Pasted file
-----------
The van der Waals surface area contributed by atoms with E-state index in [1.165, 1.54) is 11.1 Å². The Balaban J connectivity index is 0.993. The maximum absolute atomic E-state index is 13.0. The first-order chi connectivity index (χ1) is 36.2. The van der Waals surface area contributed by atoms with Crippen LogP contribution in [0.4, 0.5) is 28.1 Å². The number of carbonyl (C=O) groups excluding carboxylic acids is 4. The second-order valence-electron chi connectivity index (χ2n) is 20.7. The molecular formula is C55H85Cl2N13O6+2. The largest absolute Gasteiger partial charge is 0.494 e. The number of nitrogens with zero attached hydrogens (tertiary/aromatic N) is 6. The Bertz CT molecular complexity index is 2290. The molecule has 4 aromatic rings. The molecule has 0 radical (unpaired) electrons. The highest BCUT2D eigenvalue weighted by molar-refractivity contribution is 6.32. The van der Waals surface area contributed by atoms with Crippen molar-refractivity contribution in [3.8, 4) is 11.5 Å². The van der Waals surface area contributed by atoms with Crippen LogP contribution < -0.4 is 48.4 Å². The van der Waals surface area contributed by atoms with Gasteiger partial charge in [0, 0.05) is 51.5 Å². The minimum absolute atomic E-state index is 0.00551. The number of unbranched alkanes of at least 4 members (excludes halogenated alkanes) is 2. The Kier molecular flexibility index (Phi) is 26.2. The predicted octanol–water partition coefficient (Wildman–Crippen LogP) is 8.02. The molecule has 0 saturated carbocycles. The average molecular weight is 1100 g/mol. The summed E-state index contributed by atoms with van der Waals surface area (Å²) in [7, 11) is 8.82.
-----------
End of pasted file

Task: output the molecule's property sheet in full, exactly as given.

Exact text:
The van der Waals surface area contributed by atoms with E-state index in [1.165, 1.54) is 11.1 Å². The Balaban J connectivity index is 0.993. The maximum absolute atomic E-state index is 13.0. The first-order chi connectivity index (χ1) is 36.2. The van der Waals surface area contributed by atoms with Crippen LogP contribution in [0.4, 0.5) is 28.1 Å². The number of carbonyl (C=O) groups excluding carboxylic acids is 4. The second-order valence-electron chi connectivity index (χ2n) is 20.7. The molecular formula is C55H85Cl2N13O6+2. The largest absolute Gasteiger partial charge is 0.494 e. The number of nitrogens with zero attached hydrogens (tertiary/aromatic N) is 6. The Bertz CT molecular complexity index is 2290. The molecule has 4 aromatic rings. The molecule has 0 radical (unpaired) electrons. The highest BCUT2D eigenvalue weighted by molar-refractivity contribution is 6.32. The van der Waals surface area contributed by atoms with Crippen molar-refractivity contribution in [3.8, 4) is 11.5 Å². The van der Waals surface area contributed by atoms with Crippen LogP contribution < -0.4 is 48.4 Å². The van der Waals surface area contributed by atoms with Gasteiger partial charge in [0, 0.05) is 51.5 Å². The minimum absolute atomic E-state index is 0.00551. The number of unbranched alkanes of at least 4 members (excludes halogenated alkanes) is 2. The Kier molecular flexibility index (Phi) is 26.2. The predicted octanol–water partition coefficient (Wildman–Crippen LogP) is 8.02. The molecule has 0 saturated carbocycles. The average molecular weight is 1100 g/mol. The summed E-state index contributed by atoms with van der Waals surface area (Å²) in [7, 11) is 8.82.